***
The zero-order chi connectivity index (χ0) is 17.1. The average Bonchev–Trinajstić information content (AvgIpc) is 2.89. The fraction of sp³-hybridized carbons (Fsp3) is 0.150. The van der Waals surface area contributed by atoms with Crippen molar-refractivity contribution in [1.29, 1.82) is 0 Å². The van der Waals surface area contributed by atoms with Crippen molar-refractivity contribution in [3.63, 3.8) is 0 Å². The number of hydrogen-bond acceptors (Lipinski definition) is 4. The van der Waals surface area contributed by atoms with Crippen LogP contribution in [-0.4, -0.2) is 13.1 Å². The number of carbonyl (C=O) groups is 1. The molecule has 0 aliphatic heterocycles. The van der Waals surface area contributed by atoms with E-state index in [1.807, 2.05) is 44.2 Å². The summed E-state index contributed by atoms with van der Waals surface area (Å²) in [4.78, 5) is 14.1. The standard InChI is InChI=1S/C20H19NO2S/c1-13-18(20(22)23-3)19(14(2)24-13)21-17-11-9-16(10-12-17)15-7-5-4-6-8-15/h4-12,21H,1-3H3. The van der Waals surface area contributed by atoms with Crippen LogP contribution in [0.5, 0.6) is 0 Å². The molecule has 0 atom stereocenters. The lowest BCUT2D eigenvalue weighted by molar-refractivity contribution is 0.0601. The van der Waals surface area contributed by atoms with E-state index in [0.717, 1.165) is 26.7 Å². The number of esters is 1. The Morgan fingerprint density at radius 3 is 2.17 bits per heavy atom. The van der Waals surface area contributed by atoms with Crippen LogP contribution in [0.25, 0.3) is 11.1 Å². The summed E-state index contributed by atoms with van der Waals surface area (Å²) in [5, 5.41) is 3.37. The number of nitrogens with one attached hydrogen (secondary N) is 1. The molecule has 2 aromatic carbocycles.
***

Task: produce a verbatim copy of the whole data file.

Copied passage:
The zero-order chi connectivity index (χ0) is 17.1. The average Bonchev–Trinajstić information content (AvgIpc) is 2.89. The fraction of sp³-hybridized carbons (Fsp3) is 0.150. The van der Waals surface area contributed by atoms with Crippen molar-refractivity contribution in [1.29, 1.82) is 0 Å². The van der Waals surface area contributed by atoms with Crippen molar-refractivity contribution in [3.63, 3.8) is 0 Å². The number of hydrogen-bond acceptors (Lipinski definition) is 4. The van der Waals surface area contributed by atoms with Crippen LogP contribution in [-0.4, -0.2) is 13.1 Å². The number of carbonyl (C=O) groups is 1. The molecule has 0 aliphatic heterocycles. The van der Waals surface area contributed by atoms with E-state index in [1.807, 2.05) is 44.2 Å². The summed E-state index contributed by atoms with van der Waals surface area (Å²) in [4.78, 5) is 14.1. The standard InChI is InChI=1S/C20H19NO2S/c1-13-18(20(22)23-3)19(14(2)24-13)21-17-11-9-16(10-12-17)15-7-5-4-6-8-15/h4-12,21H,1-3H3. The van der Waals surface area contributed by atoms with Crippen LogP contribution in [0.5, 0.6) is 0 Å². The molecule has 0 atom stereocenters. The lowest BCUT2D eigenvalue weighted by molar-refractivity contribution is 0.0601. The van der Waals surface area contributed by atoms with E-state index in [0.717, 1.165) is 26.7 Å². The number of esters is 1. The Morgan fingerprint density at radius 3 is 2.17 bits per heavy atom. The van der Waals surface area contributed by atoms with Crippen LogP contribution in [0.25, 0.3) is 11.1 Å². The summed E-state index contributed by atoms with van der Waals surface area (Å²) in [5, 5.41) is 3.37. The number of nitrogens with one attached hydrogen (secondary N) is 1. The molecule has 2 aromatic carbocycles.